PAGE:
Introduction Biological theories within the field of criminology attempt to explain behaviors contrary to societal expectations through examination of individual characteristics. These theories are categorized within a paradigm called positivism also known as determinismwhich asserts that behaviors, including law-violating behaviors, are determined by factors largely beyond individual control. Positivist theories contrast with classical theories, which argue that people generally choose their behaviors in rational processes of logical decision making, and with critical theories, which critique lawmaking, social stratification, and the unequal distribution of power and wealth.
Evaluate and study trending criminal justice topics. Learn from the Best Benefit from the experience of your instructors — seasoned, in-field practitioners. Master's in Criminal Justice Overview Build your skillset to take on unprecedented criminal justice challenges From harsh sentencing laws and mass incarceration to pill mills and the opioid epidemic, our criminal justice system faces unparalleled challenges that affect broad cross-sections of society.
While the need for reform may be obvious, a plan for much-needed change is not. Enter a new generation of criminal justice leadership. By evaluating critical issues in criminal justice administration and management, forward-thinking professionals will be able to formulate reform plans that are relevant to all participants in the system — citizens, victims, defendants, law enforcement and the courts.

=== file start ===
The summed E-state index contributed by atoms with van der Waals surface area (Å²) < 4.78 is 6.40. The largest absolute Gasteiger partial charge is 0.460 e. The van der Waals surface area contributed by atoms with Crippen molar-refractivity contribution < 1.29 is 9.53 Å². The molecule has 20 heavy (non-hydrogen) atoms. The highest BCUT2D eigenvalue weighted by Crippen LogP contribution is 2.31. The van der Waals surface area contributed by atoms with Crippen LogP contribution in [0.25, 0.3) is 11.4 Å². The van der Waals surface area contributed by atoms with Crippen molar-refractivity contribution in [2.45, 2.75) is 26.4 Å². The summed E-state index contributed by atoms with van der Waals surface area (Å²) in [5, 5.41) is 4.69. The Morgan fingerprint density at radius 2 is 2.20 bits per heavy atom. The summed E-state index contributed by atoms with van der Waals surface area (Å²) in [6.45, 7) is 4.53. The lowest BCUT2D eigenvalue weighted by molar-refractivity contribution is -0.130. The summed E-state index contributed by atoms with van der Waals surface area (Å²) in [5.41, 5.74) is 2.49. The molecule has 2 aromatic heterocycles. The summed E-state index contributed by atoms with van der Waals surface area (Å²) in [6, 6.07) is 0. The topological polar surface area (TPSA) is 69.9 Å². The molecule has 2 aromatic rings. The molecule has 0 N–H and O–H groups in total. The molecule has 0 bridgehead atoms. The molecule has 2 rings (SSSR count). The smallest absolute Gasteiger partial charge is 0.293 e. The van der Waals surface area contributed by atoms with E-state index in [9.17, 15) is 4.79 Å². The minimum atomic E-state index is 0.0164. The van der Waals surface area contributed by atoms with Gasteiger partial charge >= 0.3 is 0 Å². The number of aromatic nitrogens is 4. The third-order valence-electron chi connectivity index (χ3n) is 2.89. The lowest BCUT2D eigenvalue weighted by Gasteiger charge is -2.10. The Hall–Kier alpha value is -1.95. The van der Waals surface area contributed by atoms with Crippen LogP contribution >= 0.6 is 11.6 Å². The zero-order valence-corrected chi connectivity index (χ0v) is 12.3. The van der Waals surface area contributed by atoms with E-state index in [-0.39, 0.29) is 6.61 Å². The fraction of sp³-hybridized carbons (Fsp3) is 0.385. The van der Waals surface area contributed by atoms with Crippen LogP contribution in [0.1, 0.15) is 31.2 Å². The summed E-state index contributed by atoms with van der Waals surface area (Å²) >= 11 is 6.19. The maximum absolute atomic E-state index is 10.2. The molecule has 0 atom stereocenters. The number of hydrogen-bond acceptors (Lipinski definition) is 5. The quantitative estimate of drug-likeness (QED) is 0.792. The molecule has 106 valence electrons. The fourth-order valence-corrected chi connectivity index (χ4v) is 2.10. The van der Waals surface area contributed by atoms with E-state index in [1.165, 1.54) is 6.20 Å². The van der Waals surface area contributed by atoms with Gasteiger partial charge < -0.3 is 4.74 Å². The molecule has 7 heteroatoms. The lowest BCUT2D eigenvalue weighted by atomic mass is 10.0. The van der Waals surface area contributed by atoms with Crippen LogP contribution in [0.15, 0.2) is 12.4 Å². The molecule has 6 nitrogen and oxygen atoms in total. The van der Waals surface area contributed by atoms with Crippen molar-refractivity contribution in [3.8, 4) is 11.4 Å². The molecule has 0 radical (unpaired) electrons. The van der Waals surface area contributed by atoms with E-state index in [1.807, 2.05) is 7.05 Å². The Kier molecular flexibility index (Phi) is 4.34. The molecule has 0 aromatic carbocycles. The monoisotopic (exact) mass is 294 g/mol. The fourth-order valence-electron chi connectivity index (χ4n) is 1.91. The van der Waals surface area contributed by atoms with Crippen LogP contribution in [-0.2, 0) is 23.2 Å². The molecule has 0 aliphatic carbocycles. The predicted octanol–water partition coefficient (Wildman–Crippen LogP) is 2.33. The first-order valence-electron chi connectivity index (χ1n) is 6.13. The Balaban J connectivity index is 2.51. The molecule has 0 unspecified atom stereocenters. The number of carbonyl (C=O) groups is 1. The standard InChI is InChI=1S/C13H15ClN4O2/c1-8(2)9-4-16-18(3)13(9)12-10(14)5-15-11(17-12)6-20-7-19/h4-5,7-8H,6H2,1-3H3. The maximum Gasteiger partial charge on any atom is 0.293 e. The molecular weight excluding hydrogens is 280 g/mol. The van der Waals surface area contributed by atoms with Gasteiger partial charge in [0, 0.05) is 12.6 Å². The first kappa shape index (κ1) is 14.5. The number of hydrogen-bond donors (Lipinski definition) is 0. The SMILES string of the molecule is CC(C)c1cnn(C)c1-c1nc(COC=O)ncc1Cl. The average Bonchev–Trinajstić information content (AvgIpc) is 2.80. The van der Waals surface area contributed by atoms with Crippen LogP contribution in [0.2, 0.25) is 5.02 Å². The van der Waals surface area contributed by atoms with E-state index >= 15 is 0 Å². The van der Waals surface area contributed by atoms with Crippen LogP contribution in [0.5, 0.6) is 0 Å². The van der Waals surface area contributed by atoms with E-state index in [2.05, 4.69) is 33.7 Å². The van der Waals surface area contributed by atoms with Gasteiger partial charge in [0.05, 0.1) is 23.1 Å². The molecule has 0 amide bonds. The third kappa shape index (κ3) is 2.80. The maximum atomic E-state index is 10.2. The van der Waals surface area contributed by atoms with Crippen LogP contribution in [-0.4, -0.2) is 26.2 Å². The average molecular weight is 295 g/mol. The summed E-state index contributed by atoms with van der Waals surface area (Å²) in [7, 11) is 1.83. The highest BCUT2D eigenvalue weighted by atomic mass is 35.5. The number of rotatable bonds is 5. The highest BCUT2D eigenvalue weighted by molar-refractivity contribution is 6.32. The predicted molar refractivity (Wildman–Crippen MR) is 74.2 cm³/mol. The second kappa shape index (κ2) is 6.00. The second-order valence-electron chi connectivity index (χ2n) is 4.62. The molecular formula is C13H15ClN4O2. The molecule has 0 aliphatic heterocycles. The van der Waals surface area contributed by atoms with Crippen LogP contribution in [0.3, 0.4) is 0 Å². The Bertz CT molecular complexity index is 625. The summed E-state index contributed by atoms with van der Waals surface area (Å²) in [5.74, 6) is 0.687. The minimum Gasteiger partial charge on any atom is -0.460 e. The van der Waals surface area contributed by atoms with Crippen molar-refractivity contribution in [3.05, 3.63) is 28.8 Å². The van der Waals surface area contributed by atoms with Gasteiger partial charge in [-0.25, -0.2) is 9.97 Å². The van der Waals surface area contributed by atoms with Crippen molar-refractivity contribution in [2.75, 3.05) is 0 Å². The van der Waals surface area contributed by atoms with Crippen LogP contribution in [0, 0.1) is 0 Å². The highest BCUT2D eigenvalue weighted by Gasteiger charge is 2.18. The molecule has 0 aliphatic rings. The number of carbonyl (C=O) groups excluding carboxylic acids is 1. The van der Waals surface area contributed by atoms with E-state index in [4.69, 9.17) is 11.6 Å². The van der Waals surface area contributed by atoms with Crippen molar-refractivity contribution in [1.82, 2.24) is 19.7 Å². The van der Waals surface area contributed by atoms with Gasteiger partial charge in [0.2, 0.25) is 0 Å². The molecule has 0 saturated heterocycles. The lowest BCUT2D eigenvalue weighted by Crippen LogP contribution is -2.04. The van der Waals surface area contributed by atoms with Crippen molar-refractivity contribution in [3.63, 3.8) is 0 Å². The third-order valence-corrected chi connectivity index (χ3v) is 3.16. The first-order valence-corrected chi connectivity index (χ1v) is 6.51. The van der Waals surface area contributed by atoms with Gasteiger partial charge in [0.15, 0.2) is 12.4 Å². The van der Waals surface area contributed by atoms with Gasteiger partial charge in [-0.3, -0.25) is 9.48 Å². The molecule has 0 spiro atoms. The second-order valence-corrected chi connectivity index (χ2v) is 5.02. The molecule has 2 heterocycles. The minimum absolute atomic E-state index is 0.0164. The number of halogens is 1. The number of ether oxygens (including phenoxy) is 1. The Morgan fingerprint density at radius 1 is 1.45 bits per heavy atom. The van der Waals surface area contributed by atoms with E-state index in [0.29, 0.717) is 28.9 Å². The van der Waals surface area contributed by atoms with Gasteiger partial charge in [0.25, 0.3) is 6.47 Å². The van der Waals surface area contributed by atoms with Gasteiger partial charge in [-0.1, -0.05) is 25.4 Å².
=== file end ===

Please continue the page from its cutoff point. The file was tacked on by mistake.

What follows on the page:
For more seasoned professionals, the Criminal Justice master's program is a valuable pathway to teaching at the community college level after retirement.
By learning to apply best-practice theories of crime causation and prevention from psychological, sociological and biological perspectives, you will sharpen your analytical and problem-solving skills and prepare for advancement in a variety of local, state, federal or nonprofit agencies.
As part of your coursework, you will examine current-day challenges and learn to develop real solutions suited for the complexities of a decentralized criminal justice system. You will broaden your skillset through applied projects like optional field experiences and required assignments that include criminal trial analysis, agency analysis and research.
Along the way, you will be exposed to key legal and ethical issues impacting criminal justice, including liability, discretionary decision-making, racial profiling, and failure to train and equip.
|Take the next step toward your degree!||Ethics should concern all levels of life:|
|Ethical Considerations for Research Involving Prisoners.||ENG - College Writing 4 In this course, students acquire the writing competence necessary for conducting and presenting research. A variety of assignments, beginning with personal reflections, build upon one another, as students develop ideas that respond to, critique, and synthesize the positions of others.|
|Criminal Justice - Corrections||Kant did not believe you had to be religious to have morals. When we have a choice of alternative actions, we choose the one that results in better result for people.|